A study of essential characteristics of paraeducators who work with students with severe/profound cognitive and/or multiple disabilities
Walters-Remaly, Melinda Ann (2003). A study of essential characteristics of paraeducators who work with students with severe/profound cognitive and/or multiple disabilities.
Institution: Loyola University of Chicago
THE FOLLOWING ABSTRACT IS POSTED WITH THE WRITTEN PERMISSION OF THE AUTHOR
The purpose of this study was to determine what administrators and teachers perceive as being essential characteristics among paraeducators who are considered effective when working with students with severe/profound cognitive and/or multiple disabilities. It was also the purpose of this study, based on those essential characteristics, to address the implications for interviewing, hiring, and training paraeducators to work with the more severely impaired student population. Descriptive statistics were employed to analyze the results of two parallel surveys that were designed to solicit the perceptions of both administrators and teachers. Data was collected from one hundred ninety-four teachers and fifty-seven administrators from special education districts within Cook, Lake, and DuPage Counties in Illinois. This study determined that there is consistency in belief among teachers and administrators regarding the ten characteristics of paraeducators considered most essential for working with students with severe/profound disabilities. These characteristics were generated from the survey categories of "personality traits", "interpersonal style" and "work style" and did not include any characteristics from the categories of "instructional/behavior management" or "education level". Teachers and administrators generally agreed as to which characteristics they believe can be trained and which can not. Additionally, there was consistency among teachers and administrators that the training most needed for paraeducators who work with students with severe/profound disabilities is a "district orientation, specifically for paraeducators" with additional training that focuses specifically on the population or program to which they will be assigned. Findings from this study also demonstrate a relationship between the perceived effectiveness of a paraeducator and the perceived adequacy of their training. Related data from this study suggests that administrators clearly do not believe that paraeducators are adequately trained when they begin their employment, while teachers were split in their opinions. Additional data suggests that teachers and administrators believe that poor salary is the primary reason for paraeducator attrition. The findings from this research generated implications for policies regarding the practices for interviewing, hiring, and training paraeducators to work with students with significant disabilities as well as recommendations for future research.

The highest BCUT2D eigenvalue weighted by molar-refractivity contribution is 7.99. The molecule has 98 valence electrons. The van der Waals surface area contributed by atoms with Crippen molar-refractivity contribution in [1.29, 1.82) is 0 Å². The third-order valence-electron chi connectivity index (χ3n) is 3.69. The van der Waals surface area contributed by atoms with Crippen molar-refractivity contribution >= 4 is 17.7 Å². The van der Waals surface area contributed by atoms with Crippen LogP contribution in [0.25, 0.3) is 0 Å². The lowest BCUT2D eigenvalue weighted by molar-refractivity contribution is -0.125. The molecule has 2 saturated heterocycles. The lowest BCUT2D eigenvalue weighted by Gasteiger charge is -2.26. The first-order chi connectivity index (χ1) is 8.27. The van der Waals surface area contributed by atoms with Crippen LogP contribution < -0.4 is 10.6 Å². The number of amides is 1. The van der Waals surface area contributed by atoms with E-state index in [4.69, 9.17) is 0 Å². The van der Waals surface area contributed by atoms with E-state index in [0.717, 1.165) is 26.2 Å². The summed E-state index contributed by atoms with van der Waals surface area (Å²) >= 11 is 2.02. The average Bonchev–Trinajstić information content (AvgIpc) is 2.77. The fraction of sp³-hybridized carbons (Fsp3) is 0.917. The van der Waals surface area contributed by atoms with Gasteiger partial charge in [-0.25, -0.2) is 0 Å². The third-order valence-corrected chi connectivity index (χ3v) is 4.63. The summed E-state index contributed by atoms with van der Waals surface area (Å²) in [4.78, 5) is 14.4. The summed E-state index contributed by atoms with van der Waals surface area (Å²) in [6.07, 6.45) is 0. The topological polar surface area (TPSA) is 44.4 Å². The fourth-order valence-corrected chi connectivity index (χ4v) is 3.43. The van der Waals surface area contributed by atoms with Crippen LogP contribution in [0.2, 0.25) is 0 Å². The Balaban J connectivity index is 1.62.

Last modified February 14 2008 11:23 AM